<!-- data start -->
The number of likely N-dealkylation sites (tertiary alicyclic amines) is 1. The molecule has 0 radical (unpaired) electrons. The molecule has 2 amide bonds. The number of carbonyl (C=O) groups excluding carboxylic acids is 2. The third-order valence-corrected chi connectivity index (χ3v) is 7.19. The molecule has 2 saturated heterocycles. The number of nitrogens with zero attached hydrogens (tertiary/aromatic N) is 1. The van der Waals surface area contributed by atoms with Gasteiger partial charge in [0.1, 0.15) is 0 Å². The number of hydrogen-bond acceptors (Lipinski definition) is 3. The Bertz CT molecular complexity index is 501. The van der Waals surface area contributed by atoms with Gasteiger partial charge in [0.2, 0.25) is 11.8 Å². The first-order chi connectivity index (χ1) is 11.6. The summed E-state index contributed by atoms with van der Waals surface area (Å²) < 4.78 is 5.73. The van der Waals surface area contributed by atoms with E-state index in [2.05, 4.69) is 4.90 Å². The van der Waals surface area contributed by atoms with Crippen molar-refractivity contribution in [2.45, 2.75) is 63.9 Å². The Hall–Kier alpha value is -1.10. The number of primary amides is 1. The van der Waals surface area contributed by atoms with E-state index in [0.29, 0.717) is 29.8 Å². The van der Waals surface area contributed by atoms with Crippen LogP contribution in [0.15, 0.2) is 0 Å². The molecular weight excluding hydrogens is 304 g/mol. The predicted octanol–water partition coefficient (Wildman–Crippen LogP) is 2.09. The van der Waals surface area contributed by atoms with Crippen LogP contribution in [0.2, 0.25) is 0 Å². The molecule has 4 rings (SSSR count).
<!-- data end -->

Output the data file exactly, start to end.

The number of likely N-dealkylation sites (tertiary alicyclic amines) is 1. The molecule has 0 radical (unpaired) electrons. The molecule has 2 amide bonds. The number of carbonyl (C=O) groups excluding carboxylic acids is 2. The third-order valence-corrected chi connectivity index (χ3v) is 7.19. The molecule has 2 saturated heterocycles. The number of nitrogens with zero attached hydrogens (tertiary/aromatic N) is 1. The van der Waals surface area contributed by atoms with Gasteiger partial charge in [0.1, 0.15) is 0 Å². The number of hydrogen-bond acceptors (Lipinski definition) is 3. The Bertz CT molecular complexity index is 501. The van der Waals surface area contributed by atoms with Gasteiger partial charge in [0.2, 0.25) is 11.8 Å². The first-order chi connectivity index (χ1) is 11.6. The summed E-state index contributed by atoms with van der Waals surface area (Å²) < 4.78 is 5.73. The van der Waals surface area contributed by atoms with E-state index in [2.05, 4.69) is 4.90 Å². The van der Waals surface area contributed by atoms with Crippen molar-refractivity contribution in [2.45, 2.75) is 63.9 Å². The Hall–Kier alpha value is -1.10. The number of primary amides is 1. The van der Waals surface area contributed by atoms with E-state index in [0.29, 0.717) is 29.8 Å². The van der Waals surface area contributed by atoms with Crippen LogP contribution in [0.15, 0.2) is 0 Å². The molecular weight excluding hydrogens is 304 g/mol. The predicted octanol–water partition coefficient (Wildman–Crippen LogP) is 2.09. The van der Waals surface area contributed by atoms with Crippen LogP contribution in [0.2, 0.25) is 0 Å². The molecule has 4 rings (SSSR count).